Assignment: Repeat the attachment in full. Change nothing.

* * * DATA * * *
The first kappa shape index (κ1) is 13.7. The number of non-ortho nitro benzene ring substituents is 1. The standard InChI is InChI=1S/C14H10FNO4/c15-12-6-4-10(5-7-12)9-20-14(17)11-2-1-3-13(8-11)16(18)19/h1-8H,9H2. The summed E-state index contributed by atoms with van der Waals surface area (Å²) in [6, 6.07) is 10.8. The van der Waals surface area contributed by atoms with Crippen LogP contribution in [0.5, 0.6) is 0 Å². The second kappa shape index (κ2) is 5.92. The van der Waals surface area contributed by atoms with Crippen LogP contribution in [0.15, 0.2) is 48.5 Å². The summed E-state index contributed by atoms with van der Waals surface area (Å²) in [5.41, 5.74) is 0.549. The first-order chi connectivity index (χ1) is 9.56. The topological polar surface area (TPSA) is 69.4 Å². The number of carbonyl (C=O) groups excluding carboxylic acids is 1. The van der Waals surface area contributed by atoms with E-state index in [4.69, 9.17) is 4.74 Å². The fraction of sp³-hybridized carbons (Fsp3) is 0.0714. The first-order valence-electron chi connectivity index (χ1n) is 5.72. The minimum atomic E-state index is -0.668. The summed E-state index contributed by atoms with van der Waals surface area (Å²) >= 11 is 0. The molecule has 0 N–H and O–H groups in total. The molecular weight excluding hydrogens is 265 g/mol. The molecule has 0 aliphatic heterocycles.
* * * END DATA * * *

The first kappa shape index (κ1) is 13.7. The number of non-ortho nitro benzene ring substituents is 1. The standard InChI is InChI=1S/C14H10FNO4/c15-12-6-4-10(5-7-12)9-20-14(17)11-2-1-3-13(8-11)16(18)19/h1-8H,9H2. The summed E-state index contributed by atoms with van der Waals surface area (Å²) in [6, 6.07) is 10.8. The van der Waals surface area contributed by atoms with Crippen LogP contribution in [0.5, 0.6) is 0 Å². The second kappa shape index (κ2) is 5.92. The van der Waals surface area contributed by atoms with Crippen LogP contribution in [0.15, 0.2) is 48.5 Å². The summed E-state index contributed by atoms with van der Waals surface area (Å²) in [5.41, 5.74) is 0.549. The first-order chi connectivity index (χ1) is 9.56. The topological polar surface area (TPSA) is 69.4 Å². The number of carbonyl (C=O) groups excluding carboxylic acids is 1. The van der Waals surface area contributed by atoms with E-state index in [4.69, 9.17) is 4.74 Å². The fraction of sp³-hybridized carbons (Fsp3) is 0.0714. The first-order valence-electron chi connectivity index (χ1n) is 5.72. The minimum atomic E-state index is -0.668. The summed E-state index contributed by atoms with van der Waals surface area (Å²) >= 11 is 0. The molecule has 0 N–H and O–H groups in total. The molecular weight excluding hydrogens is 265 g/mol. The molecule has 0 aliphatic heterocycles.